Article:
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Toolshed: What MLB's return means for prospects

How 60-man player pools, early expanded rosters will affect youth
Dodgers infielder Gavin Lux can begin his rookie campaign in earnest now that the Major League season is set to start next month. (Gregory Bull/AP)
June 26, 2020

We have at least some answers about Major League Baseball's planned return after the league announced this week it will adhere to the March 26 agreement and pay players prorated salaries for a 60-game schedule set by Commissioner Rob Manfred. We have the when. July 1 for pitchers and catchers.

We have at least some answers about Major League Baseball's planned return after the league announced this week it will adhere to the March 26 agreement and pay players prorated salaries for a 60-game schedule set by Commissioner Rob Manfred.

We have the when. July 1 for pitchers and catchers. July 3 for everyone else. July 23 or 24 for official Opening Day.

We have the where. Major League parks and some alternate sites.

The how gets complicated. A lot more complicated as evidenced by a 101-page health-and-safety protocol agreed to by the players and league. While the protocols got plenty of digital ink for their ban on spitting or the requirement that a wet rag replace a pitcher's licking of his fingers, they will certainly have other effects that will make the 2020 season unlike any other in baseball's history, and those effects will ripple around some of the game's top prospects.

This week's Toolshed explains and explores how some of Major League Baseball's biggest changes will shape prospects in the days, weeks and months to come.

60-man player pools

This is the biggest change directly affecting prospects. Even with Major League Baseball set to return, Minor League Baseball remains on pause, and its 2020 season remains very much uncertain. That said, teams still need to have players in reserve in case of injury or downturns in production. In order to keep those players handy and fresh, organizations will name 60-man player pools this Sunday with all 60 players first reporting to Spring Training II, though some may be physically at an alternate training site. That's the 40 players on the 40-man roster, plus 20 more from within the organization. Eventually, the Major League rosters will be culled down to 30 for Opening Day (more on that later), and the other 30 officially will head to the alternate sites for workouts in order to stay ready for any potential callup.

Under normal circumstances, it would stand to reason that the 30 not headed immediately to the Majors would be the next 30 closest to the game's top stage. Of course, 2020 is every bit far away from being normal circumstances. Without the Minors playing in any capacity, key prospects have lost development opportunities that come with live at-bats and actual innings pitched against fair competition. It's one thing to get in reps at a local park or gym with fellow players in your area, as many Minor Leaguers have done since baseball was shut down in March. It's another to do the same with guidance of coaches and the guarantee that the person you're facing on the mound or in the box is of at least pro quality.

As such, organizations have already made clear that several of the game's top prospects will be added to their 60-man player pools in order to limit the amount of development time they've lost over the summer of 2020. For example,'s Jesse Sanchez reported late Wednesday that top overall prospect Wander Franco will be part of the Rays' extended player pool. The 19-year-old switch-hitting shortstop was a potential candidate to crack the Majors in late 2020, considering he has 80-grade potential for his hit tool and seemed primed to take a jump in power, but that was only after expected spells at Double-A Montgomery and likely Triple-A Durham. With the Biscuits and the Bulls both off at present, the Rays' best opportunity to monitor Franco and guide his growth in 2020 will be to have him at the alternate-site workouts.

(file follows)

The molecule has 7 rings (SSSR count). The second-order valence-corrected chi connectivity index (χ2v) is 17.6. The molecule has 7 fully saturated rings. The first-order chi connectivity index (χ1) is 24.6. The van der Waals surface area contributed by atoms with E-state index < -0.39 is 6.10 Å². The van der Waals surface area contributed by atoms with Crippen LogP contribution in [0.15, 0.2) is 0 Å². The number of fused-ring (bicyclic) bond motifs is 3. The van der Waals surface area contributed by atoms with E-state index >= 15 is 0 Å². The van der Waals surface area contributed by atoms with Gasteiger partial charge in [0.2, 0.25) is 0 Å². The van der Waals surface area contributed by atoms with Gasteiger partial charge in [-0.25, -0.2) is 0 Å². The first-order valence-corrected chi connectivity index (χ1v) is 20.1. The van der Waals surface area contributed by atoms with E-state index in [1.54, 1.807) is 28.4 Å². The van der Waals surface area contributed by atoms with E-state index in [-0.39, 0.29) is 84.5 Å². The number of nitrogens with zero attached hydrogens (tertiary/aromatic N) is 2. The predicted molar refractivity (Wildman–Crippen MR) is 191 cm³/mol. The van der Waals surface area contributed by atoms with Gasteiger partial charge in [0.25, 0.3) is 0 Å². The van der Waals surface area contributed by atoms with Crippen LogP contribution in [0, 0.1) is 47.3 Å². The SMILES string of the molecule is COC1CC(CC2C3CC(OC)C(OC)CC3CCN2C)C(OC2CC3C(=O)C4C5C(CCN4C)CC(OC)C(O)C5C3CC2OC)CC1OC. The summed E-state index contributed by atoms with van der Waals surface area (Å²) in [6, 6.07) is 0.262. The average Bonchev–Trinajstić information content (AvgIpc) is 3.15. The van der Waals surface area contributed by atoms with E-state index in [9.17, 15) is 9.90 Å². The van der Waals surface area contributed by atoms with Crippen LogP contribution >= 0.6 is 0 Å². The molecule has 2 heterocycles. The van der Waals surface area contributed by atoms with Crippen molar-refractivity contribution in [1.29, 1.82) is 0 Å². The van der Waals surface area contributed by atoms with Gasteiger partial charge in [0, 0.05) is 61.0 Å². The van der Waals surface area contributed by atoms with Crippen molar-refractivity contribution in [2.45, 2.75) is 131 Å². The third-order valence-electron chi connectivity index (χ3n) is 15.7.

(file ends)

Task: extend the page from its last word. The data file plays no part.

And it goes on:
There are other more extreme examples as well. Sanchez added in a separate report that the Mariners and Giants planned to add Noelvi Marte and Marco Luciano to their respective 60-man player pools. Neither of the 18-year-olds has seen much game time away from the complex. Marte hasn't even made his domestic Minor League debut yet. But given how big a role each plays in the current state of the Seattle and San Francisco farm systems, both organizations figure it's best to oversee their development in person rather than leave matters to FaceTime check-ins and Zoom calls.

Basically, expect a healthy amount -- perhaps even a majority -- of Top-100 prospects to appear on 60-man player pools when they're revealed Sunday. The same could be said of first-round talent from the 2020 Draft, with organizations wanting to make sure get their careers started on the right feet.

There might even be some special cases in which top prospects are added for reasons beyond keeping their development in-house. To return to the Mariners, Seattle is expected to bring Jarred Kelenic and Julio Rodriguez to the player pool. Both certainly need more than 60 more games of Minor League experience to show Major League readiness, but they need actual games. Even in a shortened season in which anything could happen, the Mariners aren't expected to compete this summer and could turn to its young outfielders late in the season to get them the game experience they would be lacking in alternate-site workouts. Remember, this was the club that brought up Kyle Lewis, Justin Dunn and Justus Sheffield for Major League experience late last season. The Giants could do the same with Joey Bart and Heliot Ramos. The Tigers have options on the mound in Casey Mize, Matt Manning and Tarik Skubal who will need to face actual in-game batters in order to grow. The Marlins could give Sixto Sanchez, Jazz Chisholm, JJ Bleday, Jesús Sánchez and Edward Cabrera looks to make sure they get playing time somewhere. Yes, this would require eating up some service time, but that may be something clubs are willing to swallow rather than lose any kind of playing time for their best young talents.